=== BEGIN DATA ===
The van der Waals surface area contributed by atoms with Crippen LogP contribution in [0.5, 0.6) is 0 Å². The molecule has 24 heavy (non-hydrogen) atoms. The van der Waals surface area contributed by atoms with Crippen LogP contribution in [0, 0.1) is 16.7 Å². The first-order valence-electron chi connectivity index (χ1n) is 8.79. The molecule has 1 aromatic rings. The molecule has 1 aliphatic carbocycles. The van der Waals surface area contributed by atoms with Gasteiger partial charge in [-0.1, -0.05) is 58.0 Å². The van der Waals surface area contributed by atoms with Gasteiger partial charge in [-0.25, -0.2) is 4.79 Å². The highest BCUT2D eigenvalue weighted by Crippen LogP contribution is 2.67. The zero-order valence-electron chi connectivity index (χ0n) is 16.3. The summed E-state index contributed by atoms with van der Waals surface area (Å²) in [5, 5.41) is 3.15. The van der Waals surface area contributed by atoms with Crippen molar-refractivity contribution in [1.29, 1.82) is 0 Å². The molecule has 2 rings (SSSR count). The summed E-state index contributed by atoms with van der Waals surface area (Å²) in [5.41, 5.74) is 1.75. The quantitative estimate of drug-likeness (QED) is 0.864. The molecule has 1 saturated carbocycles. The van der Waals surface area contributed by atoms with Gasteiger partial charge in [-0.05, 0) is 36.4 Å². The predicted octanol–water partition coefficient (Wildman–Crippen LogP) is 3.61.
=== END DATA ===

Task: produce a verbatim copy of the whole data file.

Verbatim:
The van der Waals surface area contributed by atoms with Crippen LogP contribution in [0.5, 0.6) is 0 Å². The molecule has 24 heavy (non-hydrogen) atoms. The van der Waals surface area contributed by atoms with Crippen LogP contribution in [0, 0.1) is 16.7 Å². The first-order valence-electron chi connectivity index (χ1n) is 8.79. The molecule has 1 aromatic rings. The molecule has 1 aliphatic carbocycles. The van der Waals surface area contributed by atoms with Gasteiger partial charge in [-0.1, -0.05) is 58.0 Å². The van der Waals surface area contributed by atoms with Gasteiger partial charge in [-0.25, -0.2) is 4.79 Å². The highest BCUT2D eigenvalue weighted by Crippen LogP contribution is 2.67. The zero-order valence-electron chi connectivity index (χ0n) is 16.3. The summed E-state index contributed by atoms with van der Waals surface area (Å²) in [5, 5.41) is 3.15. The van der Waals surface area contributed by atoms with Crippen molar-refractivity contribution in [1.29, 1.82) is 0 Å². The molecule has 2 rings (SSSR count). The summed E-state index contributed by atoms with van der Waals surface area (Å²) in [5.41, 5.74) is 1.75. The quantitative estimate of drug-likeness (QED) is 0.864. The molecule has 1 saturated carbocycles. The van der Waals surface area contributed by atoms with Gasteiger partial charge in [-0.05, 0) is 36.4 Å². The predicted octanol–water partition coefficient (Wildman–Crippen LogP) is 3.61.